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The Morning Hammer: Weak Oil Means Nothing to This Bull


I've been out since last Thursday to get my eyeballs upgraded but not much has changed.

When I'm not working, I make a point of not looking at the market or reading anything related to it.

But I didn't miss a thing.

Crude oil is still deteriorating, yet SPX cracked yet another all-time high.

The index has been consolidating in a remarkably tight range between 2160ish and 2180ish.

I've been predicting that the market would head into a snoozefest like the one in April-May, and we've been getting it thus far.

Futures are down slightly on weak earnings from Germany's Commerzbank and a smaller-than-expected spending package from Japan which is sending the yen up.

As you probably know, a strong yen means risk-off, though US markets have been yawning at everything including the kitchen sink.

Sentiment is cooling off just a smidge.

The ISE Sentimenmt Index fell to 72 yesterday and hasn't been over 100 since July 18. That means call option demand is waning a bit, a good sign for the bulls because it means we're still digesting and doubt is building.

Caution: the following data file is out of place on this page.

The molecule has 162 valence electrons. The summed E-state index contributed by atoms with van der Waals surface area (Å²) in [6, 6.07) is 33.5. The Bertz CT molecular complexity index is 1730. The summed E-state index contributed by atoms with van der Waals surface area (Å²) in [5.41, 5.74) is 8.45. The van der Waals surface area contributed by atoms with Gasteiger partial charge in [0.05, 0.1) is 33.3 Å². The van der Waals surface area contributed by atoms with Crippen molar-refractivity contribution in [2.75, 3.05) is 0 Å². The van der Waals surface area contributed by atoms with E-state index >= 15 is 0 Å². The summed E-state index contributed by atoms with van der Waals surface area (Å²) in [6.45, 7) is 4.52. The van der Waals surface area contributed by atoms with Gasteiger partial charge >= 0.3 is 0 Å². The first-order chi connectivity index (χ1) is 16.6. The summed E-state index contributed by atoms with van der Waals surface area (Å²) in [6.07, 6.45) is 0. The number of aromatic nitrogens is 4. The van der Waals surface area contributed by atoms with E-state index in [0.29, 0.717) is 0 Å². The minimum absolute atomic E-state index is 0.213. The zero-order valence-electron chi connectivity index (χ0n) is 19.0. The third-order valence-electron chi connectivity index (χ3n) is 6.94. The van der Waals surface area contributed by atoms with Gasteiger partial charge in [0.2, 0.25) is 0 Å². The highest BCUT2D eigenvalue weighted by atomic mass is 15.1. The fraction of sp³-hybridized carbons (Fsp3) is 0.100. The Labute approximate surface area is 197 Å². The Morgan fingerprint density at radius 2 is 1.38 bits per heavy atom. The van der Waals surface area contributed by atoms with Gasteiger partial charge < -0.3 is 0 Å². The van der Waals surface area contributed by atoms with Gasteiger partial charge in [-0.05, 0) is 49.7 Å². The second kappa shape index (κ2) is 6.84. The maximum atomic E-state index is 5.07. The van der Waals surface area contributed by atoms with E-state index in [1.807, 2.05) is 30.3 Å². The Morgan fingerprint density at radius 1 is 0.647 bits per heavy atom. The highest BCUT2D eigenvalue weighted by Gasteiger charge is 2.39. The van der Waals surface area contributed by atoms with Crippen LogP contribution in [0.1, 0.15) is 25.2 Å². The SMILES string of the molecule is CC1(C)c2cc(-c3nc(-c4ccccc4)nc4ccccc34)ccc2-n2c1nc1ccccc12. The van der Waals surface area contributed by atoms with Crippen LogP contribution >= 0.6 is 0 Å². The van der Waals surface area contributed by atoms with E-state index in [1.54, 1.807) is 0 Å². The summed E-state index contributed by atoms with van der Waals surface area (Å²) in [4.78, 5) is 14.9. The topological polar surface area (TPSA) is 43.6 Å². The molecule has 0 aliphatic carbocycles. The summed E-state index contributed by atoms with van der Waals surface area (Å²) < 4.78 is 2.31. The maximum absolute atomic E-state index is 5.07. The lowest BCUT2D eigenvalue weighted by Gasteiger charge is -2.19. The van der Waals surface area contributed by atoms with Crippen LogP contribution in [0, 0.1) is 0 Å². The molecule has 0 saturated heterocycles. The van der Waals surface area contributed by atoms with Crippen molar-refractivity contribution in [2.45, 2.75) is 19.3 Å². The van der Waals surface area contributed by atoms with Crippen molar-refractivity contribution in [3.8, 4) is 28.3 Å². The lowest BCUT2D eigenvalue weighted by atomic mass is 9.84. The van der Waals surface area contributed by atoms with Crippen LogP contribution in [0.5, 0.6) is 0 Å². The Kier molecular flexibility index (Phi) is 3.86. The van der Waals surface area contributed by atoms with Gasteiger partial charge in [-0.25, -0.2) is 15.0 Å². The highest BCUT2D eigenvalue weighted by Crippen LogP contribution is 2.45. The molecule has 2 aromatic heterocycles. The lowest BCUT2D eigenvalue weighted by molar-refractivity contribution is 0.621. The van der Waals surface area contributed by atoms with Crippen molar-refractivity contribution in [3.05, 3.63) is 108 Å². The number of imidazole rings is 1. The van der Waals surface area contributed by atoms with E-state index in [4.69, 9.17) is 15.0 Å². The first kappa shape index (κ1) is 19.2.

Pfizer (PFE) beat analysts' expectations but is trading off slightly. We're also seeing good numbers out of CVS (CVS), Procter & Gamble (PG), and Shire Plc. Watch closely to see how the pharma/biotech complex reacts.

We've got some  big economic data points on tap today, with Personal Income/Spending and the PCE Deflator (the Fed's preferred inflation measure) on the way.

As of late, US economic data has been generally strong relative to expectations, though Friday's GDP report was lousy.

Check out the chart below of the Citi US Economic Surprise Index:


I added the UK index just for the fun of it so you can see that the Brexit impact hasn't been that bad so far:


Now, what's interesting is that the weak GDP numbers turned traders a little more dovish.

Fed Funds futures now imply a 36% probability of a December rate hike, down from 48% last week.

Strong economic data this morning could flip it back.

As I've been emphasizing, perceptions of the Fed's forward path are EXTREMELY volatile. Remember, after the Brexit, traders priced in a 9% chance of a December rate hike. And in less than a month, that number was up to 50%.

So if you're trading bonds, golds, forex, or anything else that's rate-sensitive, you may be in for quite a ride.

Good luck friends.